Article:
Do you often work offline? Wish you could make local commits that you can reorganize and upload later? Would you like to have your own copy of the entire history of the project which you can peruse at your leisure?

Do you want to serve code and its history to others? Have changes you want to share but it's too early for the public?

Working on several issues in parallel? Need to save some of those experimental changes after all? Need to create, merge, clone and otherwise manipulate branches cheaply and offline?

You can do all this, and more, with Git, a version control system rapidly growing in popularity. You can readily find Git tutorials, but since I'm writing this post, I'll shamelessly plug my own guide to Git!

Although Google Code natively speaks Subversion, you can easily use Git during development. Searching for "git svn" suggests this practice is widespread, and we too encourage you to experiment with it.

We focus on importing a complete Git repository from a Google Code project organized in the recommended fashion. The git-svn manpage thoroughly describes how to handle other cases such as nonstandard layouts, importing only a few revisions, sharing exported repositories, and so on.

1. Import

First we perform the equivalent of a svn checkout. In an empty subdirectory, run:
$ git svn clone --username your-name -s
# older versions of git: replace "-s" with "-Ttrunk -bbranches -ttags"
Like a Subversion checkout, you now have a local copy of your project. Unlike a Subversion checkout, you also have a local copy of the entire history of the project. Try:
$ git log          # print summary of history
$ git diff HEAD^^ # diff against two revisions ago
$ gitk # graphical history browser
$ qgit # Qt-based history browser
These read from local disk, and work even when you're offline.

2. Develop

You now have a fully fledged version control system at your fingertips. You can checkpoint locally. You can create, merge, and destroy branches cheaply. You can checkout long-lost ancient code. You can stockpile and reorganize your commits.

Any Git tutorial teaches these abilities. We'll content ourselves with simple examples.

First, the basics. Edit code as usual, but if you add or remove files, type:
$ git add FILENAME...
$ git rm FILENAME...
There's no need to inform Subversion as git-svn will do so later. In fact, we only talk to Subversion via git-svn, and never run pure svn commands.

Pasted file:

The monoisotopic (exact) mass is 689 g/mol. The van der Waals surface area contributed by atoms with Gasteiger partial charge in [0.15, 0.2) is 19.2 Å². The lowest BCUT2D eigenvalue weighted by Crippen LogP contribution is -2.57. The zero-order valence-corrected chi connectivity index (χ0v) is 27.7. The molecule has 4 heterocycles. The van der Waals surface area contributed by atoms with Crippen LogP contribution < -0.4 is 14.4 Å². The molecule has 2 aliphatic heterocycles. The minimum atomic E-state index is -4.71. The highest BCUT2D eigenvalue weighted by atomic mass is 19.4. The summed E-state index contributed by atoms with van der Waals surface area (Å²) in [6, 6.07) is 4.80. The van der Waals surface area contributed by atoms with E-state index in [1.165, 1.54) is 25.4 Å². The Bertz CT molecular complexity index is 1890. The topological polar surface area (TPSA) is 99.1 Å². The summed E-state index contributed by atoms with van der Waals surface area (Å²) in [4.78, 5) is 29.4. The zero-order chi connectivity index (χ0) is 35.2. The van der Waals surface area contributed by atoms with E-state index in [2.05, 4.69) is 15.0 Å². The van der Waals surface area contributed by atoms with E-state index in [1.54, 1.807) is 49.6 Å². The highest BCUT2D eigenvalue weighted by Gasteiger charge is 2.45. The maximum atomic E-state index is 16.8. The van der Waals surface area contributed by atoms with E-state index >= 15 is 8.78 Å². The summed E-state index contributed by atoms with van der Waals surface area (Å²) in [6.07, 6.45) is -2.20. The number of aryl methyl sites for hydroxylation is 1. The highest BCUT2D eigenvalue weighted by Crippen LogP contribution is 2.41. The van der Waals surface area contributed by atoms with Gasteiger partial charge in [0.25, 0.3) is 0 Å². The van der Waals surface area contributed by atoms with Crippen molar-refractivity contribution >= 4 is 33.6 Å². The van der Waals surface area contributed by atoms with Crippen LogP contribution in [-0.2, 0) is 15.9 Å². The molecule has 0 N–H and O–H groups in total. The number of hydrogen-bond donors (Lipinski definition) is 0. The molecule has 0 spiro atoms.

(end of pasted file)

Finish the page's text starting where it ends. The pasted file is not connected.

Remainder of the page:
The only other git command you must know is:
$ git commit -a
which saves the current state of your project locally. You can see them with git log. Commit early and commit often!

Now for a couple of tricks. Let's say you've made several commits and suppose you want to undo the last one:
$ git reset --hard HEAD^
Or suppose you want to get a certain file from five commits ago:
$ git checkout HEAD~5 foo.c
We've barely scratched the surface. There are countless other features worth learning, particularly Git's extraordinary lightweight branches.

3. Update

Periodically, you should get online and fetch the latest changes from Google Code with:
$ git svn rebase   # think "svn update"

4. Export

Submit your commits to Google Code with:
$ git svn dcommit  # think "svn commit"
This converts each of your Git commits into Subversion commits and uploads them, provided your repository is up-to-date. To keep working, go back to step 2.

Stay Tuned!

We've seen it's easy to setup Git with a Google Code project. If distributed version control systems sound intimidating, the above is a great way to get your feet wet. You can always delete the directory and go back to Subversion.

But what if you keep your project in a Git repository, and you want to export it to Google Code? So you'd have a canonical read-only Subversion mirror of your project?

Exporting a Git project to Google Code requires only a handful of commands. We'll show you how in a future post.